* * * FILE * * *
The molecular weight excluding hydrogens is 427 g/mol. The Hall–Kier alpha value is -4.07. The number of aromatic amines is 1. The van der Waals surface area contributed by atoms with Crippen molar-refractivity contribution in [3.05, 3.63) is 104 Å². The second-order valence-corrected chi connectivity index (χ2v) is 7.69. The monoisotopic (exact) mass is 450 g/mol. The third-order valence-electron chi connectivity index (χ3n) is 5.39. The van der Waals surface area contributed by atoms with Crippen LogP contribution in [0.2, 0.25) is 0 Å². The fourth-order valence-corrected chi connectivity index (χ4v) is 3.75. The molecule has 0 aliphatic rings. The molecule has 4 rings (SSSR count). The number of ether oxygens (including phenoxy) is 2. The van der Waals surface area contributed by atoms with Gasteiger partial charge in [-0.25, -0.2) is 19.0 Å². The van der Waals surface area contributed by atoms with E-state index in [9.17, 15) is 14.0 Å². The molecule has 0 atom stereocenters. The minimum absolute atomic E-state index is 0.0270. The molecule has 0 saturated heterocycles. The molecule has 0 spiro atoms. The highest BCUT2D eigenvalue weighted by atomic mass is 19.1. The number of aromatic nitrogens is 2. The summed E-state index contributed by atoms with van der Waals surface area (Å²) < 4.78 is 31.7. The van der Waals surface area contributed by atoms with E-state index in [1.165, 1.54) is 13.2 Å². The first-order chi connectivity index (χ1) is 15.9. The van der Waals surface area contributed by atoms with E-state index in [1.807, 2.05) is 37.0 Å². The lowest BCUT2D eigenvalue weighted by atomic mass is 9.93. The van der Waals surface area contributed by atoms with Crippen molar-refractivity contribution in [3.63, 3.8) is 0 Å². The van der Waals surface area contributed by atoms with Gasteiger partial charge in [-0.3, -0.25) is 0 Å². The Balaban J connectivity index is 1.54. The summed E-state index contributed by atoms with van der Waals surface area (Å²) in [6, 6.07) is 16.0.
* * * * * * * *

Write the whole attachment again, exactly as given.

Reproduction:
The molecular weight excluding hydrogens is 427 g/mol. The Hall–Kier alpha value is -4.07. The number of aromatic amines is 1. The van der Waals surface area contributed by atoms with Crippen molar-refractivity contribution in [3.05, 3.63) is 104 Å². The second-order valence-corrected chi connectivity index (χ2v) is 7.69. The monoisotopic (exact) mass is 450 g/mol. The third-order valence-electron chi connectivity index (χ3n) is 5.39. The van der Waals surface area contributed by atoms with Crippen LogP contribution in [0.2, 0.25) is 0 Å². The fourth-order valence-corrected chi connectivity index (χ4v) is 3.75. The molecule has 0 aliphatic rings. The molecule has 4 rings (SSSR count). The number of ether oxygens (including phenoxy) is 2. The van der Waals surface area contributed by atoms with Gasteiger partial charge in [-0.25, -0.2) is 19.0 Å². The van der Waals surface area contributed by atoms with E-state index in [9.17, 15) is 14.0 Å². The molecule has 0 atom stereocenters. The minimum absolute atomic E-state index is 0.0270. The molecule has 0 saturated heterocycles. The molecule has 0 spiro atoms. The highest BCUT2D eigenvalue weighted by atomic mass is 19.1. The number of aromatic nitrogens is 2. The summed E-state index contributed by atoms with van der Waals surface area (Å²) < 4.78 is 31.7. The van der Waals surface area contributed by atoms with E-state index in [1.165, 1.54) is 13.2 Å². The first-order chi connectivity index (χ1) is 15.9. The van der Waals surface area contributed by atoms with E-state index in [1.807, 2.05) is 37.0 Å². The lowest BCUT2D eigenvalue weighted by atomic mass is 9.93. The van der Waals surface area contributed by atoms with Crippen molar-refractivity contribution in [3.63, 3.8) is 0 Å². The van der Waals surface area contributed by atoms with Gasteiger partial charge in [-0.3, -0.25) is 0 Å². The Balaban J connectivity index is 1.54. The summed E-state index contributed by atoms with van der Waals surface area (Å²) in [6, 6.07) is 16.0.